More from Books

An unlikely bestseller

2666, by Roberto Bolaño Not every writer would write a novel in the form of a completely invented encyclopaedia of imaginary writers and call the result Nazi Literature in the Americas. Not everyone, either, would write a novel in two paragraphs, the second less than 12 words long, or produce a novel about a torturer-poet

Horses decline, dogs advance

The Dog: 5000 Years of the Dog in Art, by Tamsin Pickeral Dogs: History, Myth, Art, by Catherine Johns The Horse: A Celebration of Horses in Art, by Rachel and Simon Barnes These three books are concerned with the representation in art of man’s most successfully domesticated wild animals,: the dog and the horse. Dogs,

The unselfish gene

On Kindness, by Adam Phillips and Barbara Taylor Whenever I say to someone that I do not believe that there is a universal human right to healthcare, that person always asks whether, then, I want to see people dying in the street from treatable disease. I in turn ask that person whether he can think

On the run in the Rockies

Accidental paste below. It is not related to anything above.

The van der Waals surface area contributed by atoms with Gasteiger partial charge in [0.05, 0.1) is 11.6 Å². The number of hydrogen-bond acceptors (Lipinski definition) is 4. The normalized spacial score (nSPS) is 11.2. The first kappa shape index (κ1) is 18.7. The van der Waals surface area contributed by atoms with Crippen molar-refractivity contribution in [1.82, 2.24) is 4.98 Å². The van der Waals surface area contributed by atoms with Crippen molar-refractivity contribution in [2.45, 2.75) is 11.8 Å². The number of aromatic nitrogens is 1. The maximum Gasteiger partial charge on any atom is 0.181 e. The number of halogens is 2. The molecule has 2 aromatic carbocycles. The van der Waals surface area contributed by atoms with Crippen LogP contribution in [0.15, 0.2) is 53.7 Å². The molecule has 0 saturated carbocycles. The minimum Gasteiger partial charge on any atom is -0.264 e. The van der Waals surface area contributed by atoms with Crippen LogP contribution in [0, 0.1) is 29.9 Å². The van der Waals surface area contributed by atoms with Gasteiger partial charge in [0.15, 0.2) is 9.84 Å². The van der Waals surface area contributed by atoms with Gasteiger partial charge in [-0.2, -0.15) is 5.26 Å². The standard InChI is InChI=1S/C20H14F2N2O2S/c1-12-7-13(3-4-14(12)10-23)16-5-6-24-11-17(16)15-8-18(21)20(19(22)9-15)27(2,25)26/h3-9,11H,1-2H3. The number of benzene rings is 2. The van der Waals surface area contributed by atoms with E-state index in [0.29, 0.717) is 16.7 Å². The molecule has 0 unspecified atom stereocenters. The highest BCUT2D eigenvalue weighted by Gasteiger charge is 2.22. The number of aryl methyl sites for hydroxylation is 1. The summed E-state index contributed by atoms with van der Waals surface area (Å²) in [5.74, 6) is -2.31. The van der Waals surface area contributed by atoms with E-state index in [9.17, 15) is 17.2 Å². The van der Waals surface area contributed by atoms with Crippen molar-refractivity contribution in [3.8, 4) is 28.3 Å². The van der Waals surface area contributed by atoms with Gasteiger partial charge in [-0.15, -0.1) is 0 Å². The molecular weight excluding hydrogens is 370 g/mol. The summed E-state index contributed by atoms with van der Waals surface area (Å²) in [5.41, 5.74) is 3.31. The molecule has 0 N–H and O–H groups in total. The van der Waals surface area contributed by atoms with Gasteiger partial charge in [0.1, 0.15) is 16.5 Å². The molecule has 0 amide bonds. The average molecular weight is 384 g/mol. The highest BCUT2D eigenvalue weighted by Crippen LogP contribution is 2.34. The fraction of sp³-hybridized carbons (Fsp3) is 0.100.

The Outlander, by Gil Adamson The Outlander, a strikingly good first novel by the Canadian poet Gil Adamson, is a drama of extremity and isolation set in the Rocky Mountains of Canada in the early 1900s. Much of it reads like a pastiche Western with elements of supernatural grotesquerie out of Stephen King or even

Arthur at Camelot

Journals: 1952-2000, by Arthur Schlesinger, Jr, edited by Andrew Schlesinger and Stephen Schlesinger Before sitting down with this hefty doorstopper of a diary, first ask yourself whether you agree — or can imagine yourself agreeing — with the entry Arthur Schlesinger, Jr made on 27 March 1950: ‘I adore sitting around hotel rooms with politicians

His own best biographer

Byron in Love, by Edna O’Brien ‘We would entreat him to believe that a certain portion of liveliness, somewhat of fancy, is necessary to constitute a poem,’ wrote Henry Brougham in the Edinburgh Review, when the young Byron was unwise enough to expose his first, dismal book of juvenilia to the gaze of ‘Citizen Mob’,